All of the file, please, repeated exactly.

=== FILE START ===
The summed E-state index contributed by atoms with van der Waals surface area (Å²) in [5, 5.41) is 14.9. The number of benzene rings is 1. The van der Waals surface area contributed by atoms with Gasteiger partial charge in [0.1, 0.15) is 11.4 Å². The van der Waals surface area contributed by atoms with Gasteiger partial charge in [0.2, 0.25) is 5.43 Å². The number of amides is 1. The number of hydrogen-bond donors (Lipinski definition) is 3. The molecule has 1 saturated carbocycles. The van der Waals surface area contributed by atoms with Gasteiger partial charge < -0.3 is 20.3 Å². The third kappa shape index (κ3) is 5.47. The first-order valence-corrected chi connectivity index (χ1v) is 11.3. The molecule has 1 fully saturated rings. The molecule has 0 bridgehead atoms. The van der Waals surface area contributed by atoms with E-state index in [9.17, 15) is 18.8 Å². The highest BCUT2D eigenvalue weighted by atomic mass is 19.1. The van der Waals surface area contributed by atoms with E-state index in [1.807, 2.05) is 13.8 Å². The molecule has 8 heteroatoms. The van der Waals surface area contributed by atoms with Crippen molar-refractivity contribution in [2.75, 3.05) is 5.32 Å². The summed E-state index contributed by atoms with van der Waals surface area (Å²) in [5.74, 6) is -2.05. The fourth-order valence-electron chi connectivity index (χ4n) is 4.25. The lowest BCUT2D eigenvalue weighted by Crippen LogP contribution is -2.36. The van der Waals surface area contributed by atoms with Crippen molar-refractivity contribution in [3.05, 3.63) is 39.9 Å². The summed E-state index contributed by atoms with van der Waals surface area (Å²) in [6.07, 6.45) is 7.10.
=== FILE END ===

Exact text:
The summed E-state index contributed by atoms with van der Waals surface area (Å²) in [5, 5.41) is 14.9. The number of benzene rings is 1. The van der Waals surface area contributed by atoms with Gasteiger partial charge in [0.1, 0.15) is 11.4 Å². The van der Waals surface area contributed by atoms with Gasteiger partial charge in [0.2, 0.25) is 5.43 Å². The number of amides is 1. The number of hydrogen-bond donors (Lipinski definition) is 3. The molecule has 1 saturated carbocycles. The van der Waals surface area contributed by atoms with Gasteiger partial charge < -0.3 is 20.3 Å². The third kappa shape index (κ3) is 5.47. The first-order valence-corrected chi connectivity index (χ1v) is 11.3. The molecule has 1 fully saturated rings. The molecule has 0 bridgehead atoms. The van der Waals surface area contributed by atoms with E-state index in [9.17, 15) is 18.8 Å². The highest BCUT2D eigenvalue weighted by atomic mass is 19.1. The van der Waals surface area contributed by atoms with E-state index in [1.807, 2.05) is 13.8 Å². The molecule has 8 heteroatoms. The van der Waals surface area contributed by atoms with Crippen molar-refractivity contribution in [2.75, 3.05) is 5.32 Å². The summed E-state index contributed by atoms with van der Waals surface area (Å²) in [5.74, 6) is -2.05. The fourth-order valence-electron chi connectivity index (χ4n) is 4.25. The lowest BCUT2D eigenvalue weighted by Crippen LogP contribution is -2.36. The van der Waals surface area contributed by atoms with Crippen molar-refractivity contribution in [3.05, 3.63) is 39.9 Å². The summed E-state index contributed by atoms with van der Waals surface area (Å²) in [6.07, 6.45) is 7.10.